Skip to main content Accessibility help
×
Home

Predictors of Hospitalization in Patients With Transient Ischemic Attack or Minor Ischemic Stroke

  • Moira K. Kapral (a1) (a2) (a3) (a4) (a5), Ruth Hall (a1) (a3), Jiming Fang (a1), Peter C. Austin (a1) (a3) (a5), Frank L. Silver (a1) (a2) (a6), Leanne K. Casaubon (a2), David J. Gladstone (a1) (a2) (a5) (a7), Melissa Stamplecoski (a1) and Jack V. Tu (a1) (a2) (a3) (a5) (a8)...

Abstract

Background: Transient ischemic attack (TIA) and minor stroke are associated with a substantial risk of subsequent stroke; however, there is uncertainty about whether such patients require admission to hospital for their initial management. We used data from a clinical stroke registry to determine the frequency and predictors of hospitalization for TIA or minor stroke across the province of Ontario, Canada. Methods: The Ontario Stroke Registry collects information on a population-based sample of all patients seen in the emergency department with acute stroke or TIA in Ontario. We identified patients with minor ischemic stroke or TIA included in the registry between April 1, 2008, and March 31, 2011, and used multivariable analyses to evaluate predictors of hospitalization. Results: Our study sample included 8540 patients with minor ischemic stroke or TIA, 47.2% of whom were admitted to hospital, with a range of 37.6% to 70.3% across Ontario’s 14 local health integration network regions. Key predictors of admission were preadmission disability, vascular risk factors, presentation with weakness, speech disturbance or prolonged/persistent symptoms, arrival by ambulance, and presentation on a weekend or during periods of emergency department overcrowding. Conclusions: More than one-half of patients with minor stroke or TIA were not admitted to the hospital, and there were wide regional variations in admission patterns. Additional work is needed to provide guidance to health care workers around when to admit such patients and to determine whether discharged patients are receiving appropriate follow-up care.

Variables prédictives d’hospitalisation chez des patients victimes d’une ischémie cérébrale transitoire ou d’un AVC mineur. Contexte: Une ischémie cérébrale transitoire (ICT) et un AVC mineur sont associés au risque notable d’être victime d’un autre AVC. Il subsiste cependant des doutes quant à la nécessité d’hospitaliser des patients pour un suivi initial. Nous avons donc utilisé les données d’un registre clinique concernant les AVC pour déterminer la fréquence et les variables prédictives d’une hospitalisation à la suite d’une ICT ou d’un AVC mineur partout en Ontario (Canada). Méthodes: Le Registre de l’AVC de l’Ontario recueille des données au sein d’un échantillon représentatif composé de tous les patients examinés dans un service d’urgence ontarien à la suite d’un ICT ou d’un AVC mineur. Nous avons ainsi identifié les patients victimes d’une ICT et d’un AVC mineur inclus dans le registre entre le 1er avril 2008 et le 31 mars 2011. Nous avons ensuite procédé à des analyses multi-variables afin d’évaluer les variables prédictives d’une hospitalisation. Résultats: L’échantillon visé par notre étude incluait 8540 patients victimes d’une ICT ou d’un AVC mineur ; sur ce total, 47,2 % ont été hospitalisés, les pourcentages variant de 37,6 % à 70,3 % dans les 14 Réseaux locaux d’intégration des services de santé (RLISS) de l’Ontario. Les principales variables prédictives d’une hospitalisation se sont révélées être un handicap antérieur à cette hospitalisation, des facteurs de risque vasculaire, des signes de faiblesse, des troubles de la parole ou des symptômes persistants et prolongés de ces troubles, une arrivée en ambulance et une visite à l’hôpital les fins de semaine ou lorsque les services d’urgence sont encombrés. Conclusions: Plus de la moitié des patients victimes d’un AVC mineur ou d’une ICT n’a pas été hospitalisée. Qui plus est, on peut noter de fortes variations régionales en ce qui regarde la tendance à l’hospitalisation. Il est aussi nécessaire de fournir au personnel de la santé des lignes directrices pour savoir s’il est nécessaire ou non d’hospitaliser tels patients et si ceux ayant obtenu leur congé bénéficient d’un suivi adéquat.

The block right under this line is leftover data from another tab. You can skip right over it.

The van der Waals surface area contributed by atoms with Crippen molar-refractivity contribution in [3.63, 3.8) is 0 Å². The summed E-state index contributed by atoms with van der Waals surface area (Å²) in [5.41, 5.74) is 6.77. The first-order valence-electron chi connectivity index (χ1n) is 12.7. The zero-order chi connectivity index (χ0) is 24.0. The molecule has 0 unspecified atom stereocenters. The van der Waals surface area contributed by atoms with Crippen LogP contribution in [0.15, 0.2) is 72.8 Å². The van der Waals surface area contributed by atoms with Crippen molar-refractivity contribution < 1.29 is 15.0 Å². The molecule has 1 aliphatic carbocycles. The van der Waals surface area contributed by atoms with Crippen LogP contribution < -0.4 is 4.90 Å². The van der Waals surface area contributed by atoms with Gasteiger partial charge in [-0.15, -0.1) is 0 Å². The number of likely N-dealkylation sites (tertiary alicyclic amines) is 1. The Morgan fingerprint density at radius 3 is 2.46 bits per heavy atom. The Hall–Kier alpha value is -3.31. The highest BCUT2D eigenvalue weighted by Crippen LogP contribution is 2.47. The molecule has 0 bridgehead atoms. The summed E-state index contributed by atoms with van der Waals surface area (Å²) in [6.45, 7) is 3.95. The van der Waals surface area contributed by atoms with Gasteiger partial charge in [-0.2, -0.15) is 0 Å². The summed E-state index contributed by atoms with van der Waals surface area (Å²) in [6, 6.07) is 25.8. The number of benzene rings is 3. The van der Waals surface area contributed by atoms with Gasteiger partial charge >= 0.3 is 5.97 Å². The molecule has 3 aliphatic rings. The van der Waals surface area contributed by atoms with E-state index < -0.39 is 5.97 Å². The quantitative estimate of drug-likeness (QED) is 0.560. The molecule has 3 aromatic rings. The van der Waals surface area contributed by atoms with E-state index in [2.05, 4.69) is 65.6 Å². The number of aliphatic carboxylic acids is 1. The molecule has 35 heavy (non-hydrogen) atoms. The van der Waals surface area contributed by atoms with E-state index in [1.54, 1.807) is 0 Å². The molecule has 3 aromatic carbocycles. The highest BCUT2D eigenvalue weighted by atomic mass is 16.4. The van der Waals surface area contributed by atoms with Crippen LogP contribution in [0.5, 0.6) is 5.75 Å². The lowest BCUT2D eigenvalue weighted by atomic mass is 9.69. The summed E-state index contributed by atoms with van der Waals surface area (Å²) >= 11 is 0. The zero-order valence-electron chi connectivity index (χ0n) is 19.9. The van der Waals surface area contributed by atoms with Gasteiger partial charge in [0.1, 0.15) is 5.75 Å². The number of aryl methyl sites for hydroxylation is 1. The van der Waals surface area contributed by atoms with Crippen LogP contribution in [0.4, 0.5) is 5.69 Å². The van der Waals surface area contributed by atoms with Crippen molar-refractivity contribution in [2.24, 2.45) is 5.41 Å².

• View HTML
    • Send article to Kindle

      To send this article to your Kindle, first ensure no-reply@cambridge.org is added to your Approved Personal Document E-mail List under your Personal Document Settings on the Manage Your Content and Devices page of your Amazon account. Then enter the ‘name’ part of your Kindle email address below. Find out more about sending to your Kindle. Find out more about sending to your Kindle.

      Note you can select to send to either the @free.kindle.com or @kindle.com variations. ‘@free.kindle.com’ emails are free but can only be sent to your device when it is connected to wi-fi. ‘@kindle.com’ emails can be delivered even when you are not connected to wi-fi, but note that service fees apply.

      Find out more about the Kindle Personal Document Service.

      Predictors of Hospitalization in Patients With Transient Ischemic Attack or Minor Ischemic Stroke
      Available formats
      ×

      Send article to Dropbox

      To send this article to your Dropbox account, please select one or more formats and confirm that you agree to abide by our usage policies. If this is the first time you use this feature, you will be asked to authorise Cambridge Core to connect with your <service> account. Find out more about sending content to Dropbox.

      Predictors of Hospitalization in Patients With Transient Ischemic Attack or Minor Ischemic Stroke